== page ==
When the best hypothesis is aliens, the best place to test it is the Green Bank radio telescope.

If there’s intelligent life somewhere else in the universe, it lives on planets orbiting other stars. Planets in other systems have been hard for us to find until recently—we didn’t find our first until 1992. Those “exoplanets” are hard to see, because the stars they orbit outshine them. But if a planet’s path carries it between its star and Earth, we now have instruments sensitive enough to notice the less-than-1-percent dip in brightness caused by such a mini-eclipse.

The best place to take measurements that precise is from space, outside the Earth’s thick, wavy atmosphere. So in 2009, NASA launched the Kepler space observatory to monitor the brightness of 150,000 stars in a small, fixed area of the sky—an area about the size of your open hand at arm’s length. Through mid-2013, Kepler transmitted data every day back to Earth, where computers and astronomy enthusiasts reviewed it for patterns and surprises.

Among the many stars with regular, minuscule dips in brightness, citizen scientists noticed something perplexing: one star with irregular dips, sometimes up to a dramatic 20 percent. A Sun-sized star less than 1,500 light-years away, it was designated KIC 8462852, but was soon dubbed “Tabby’s Star” for Tabetha Boyajian, the Yale postdoc who came to publicize it.

Meanwhile, Jason Wright, a Pennsylvania State University astrophysicist, had been conducting an unusual Search for Extraterrestrial Intelligence (SETI) hunt—not for the communication signals SETI usually seeks out, but for other signs of advanced alien technology, something along the lines of swarms of energy-collecting satellites surrounding stars. Wright was drafting a paper in the fall of 2014 conceding that the Kepler observatory had found no such thing when Boyajian showed up at Penn State to give a talk. She showed him the KIC 8462852 data. “This stumps me,” he recalls saying.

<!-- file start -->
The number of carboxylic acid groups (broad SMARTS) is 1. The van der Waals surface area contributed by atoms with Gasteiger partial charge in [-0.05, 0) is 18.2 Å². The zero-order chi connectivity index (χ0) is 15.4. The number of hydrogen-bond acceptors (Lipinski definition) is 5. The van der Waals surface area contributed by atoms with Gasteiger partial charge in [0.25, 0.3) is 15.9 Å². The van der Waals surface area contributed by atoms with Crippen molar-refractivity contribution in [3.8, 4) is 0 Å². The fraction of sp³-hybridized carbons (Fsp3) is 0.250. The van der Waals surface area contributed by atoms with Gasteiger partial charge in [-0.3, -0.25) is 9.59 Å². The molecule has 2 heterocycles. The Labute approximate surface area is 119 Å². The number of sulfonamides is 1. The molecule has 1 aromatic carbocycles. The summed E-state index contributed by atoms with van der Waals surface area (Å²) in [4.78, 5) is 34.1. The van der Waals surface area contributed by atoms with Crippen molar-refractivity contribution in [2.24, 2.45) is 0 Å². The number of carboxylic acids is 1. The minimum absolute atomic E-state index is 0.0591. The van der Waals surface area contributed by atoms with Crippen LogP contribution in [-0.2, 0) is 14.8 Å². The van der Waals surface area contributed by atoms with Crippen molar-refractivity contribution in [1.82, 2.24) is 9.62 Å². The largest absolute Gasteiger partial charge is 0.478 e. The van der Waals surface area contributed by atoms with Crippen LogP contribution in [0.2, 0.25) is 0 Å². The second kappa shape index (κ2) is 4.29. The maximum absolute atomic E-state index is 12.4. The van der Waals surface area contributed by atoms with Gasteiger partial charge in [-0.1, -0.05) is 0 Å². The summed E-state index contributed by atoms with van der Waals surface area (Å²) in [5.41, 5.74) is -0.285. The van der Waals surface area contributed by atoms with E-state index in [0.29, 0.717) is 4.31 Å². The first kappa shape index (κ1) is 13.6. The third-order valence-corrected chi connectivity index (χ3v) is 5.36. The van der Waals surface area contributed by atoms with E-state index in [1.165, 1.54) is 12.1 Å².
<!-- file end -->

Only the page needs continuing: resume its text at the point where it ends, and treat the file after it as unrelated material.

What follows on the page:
None of the hypotheses—ideas like a pack of comets passing by through interstellar space—explained all of the observations convincingly. So Wright put his idea out there: Maybe Tabby’s Star was actually surrounded by a swarm of alien satellites. Since no one had a more plausible hypothesis, Wright and Boyajian decided to listen for SETI-type communication signals coming from the star.

Astronomers everywhere got interested. “Getting telescope time in astronomy is often difficult,” Wright says. “But people heard that something weird was happening, and there were people with their precious 8 or 10 hours of darkness emailing us saying, ‘I can spare 15 minutes,’ or ‘45 minutes’ to give us data. In terms of the number of telescopes all following a single event, it was one of the biggest events going on.”

And in late 2016, the Breakthrough Listen SETI project devoted three 8-hour periods of prized observation time at the best SETI telescope there is: West Virginia’s Green Bank radio telescope.

“Green Bank is at just the right frequency for radio SETI, which happens at low gigahertz—higher than the radio dial but low for astronomy,” Wright says. “Not only is it a gigantic, lower-frequency telescope, but you can point it anywhere in the Northern Hemisphere. It’s the only such gigantic telescope we could point at Tabby’s Star.”

It will come as no surprise that Green Bank did not discover aliens harvesting energy from Tabby’s Star. Based on new data, NASA posted a media release in October 2017 advancing the hypothesis of an uneven dust cloud moving around the star as the cause of at least some of the observations. “This flies in the face of the ‘alien megastructure’ idea and the other more exotic speculations,” NASA’s post reads.

Still, those who are eager for company in this vast universe can take heart. Kepler found more than 2,300 exoplanets in just its little section of space, 30 of which are about Earth-sized and orbit in their stars’ habitable zones—meaning, they could harbor something along the lines of life as we know it. Estimates are that our Milky Way galaxy may host more than 10 billion Earth-sized, rocky planets orbiting the habitable zones of Sun-like stars. The search continues and, when aliens are found, Green Bank will likely play a key role.

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Pam Kasey
Written by Pam Kasey
Pam Kasey has traveled, brewed, farmed, counseled, and renovated, but most loves to write. She has degrees in economics from the University of Chicago and in journalism from West Virginia University. She loves celebrating Morgantown and West Virginia as executive editor at New South Media.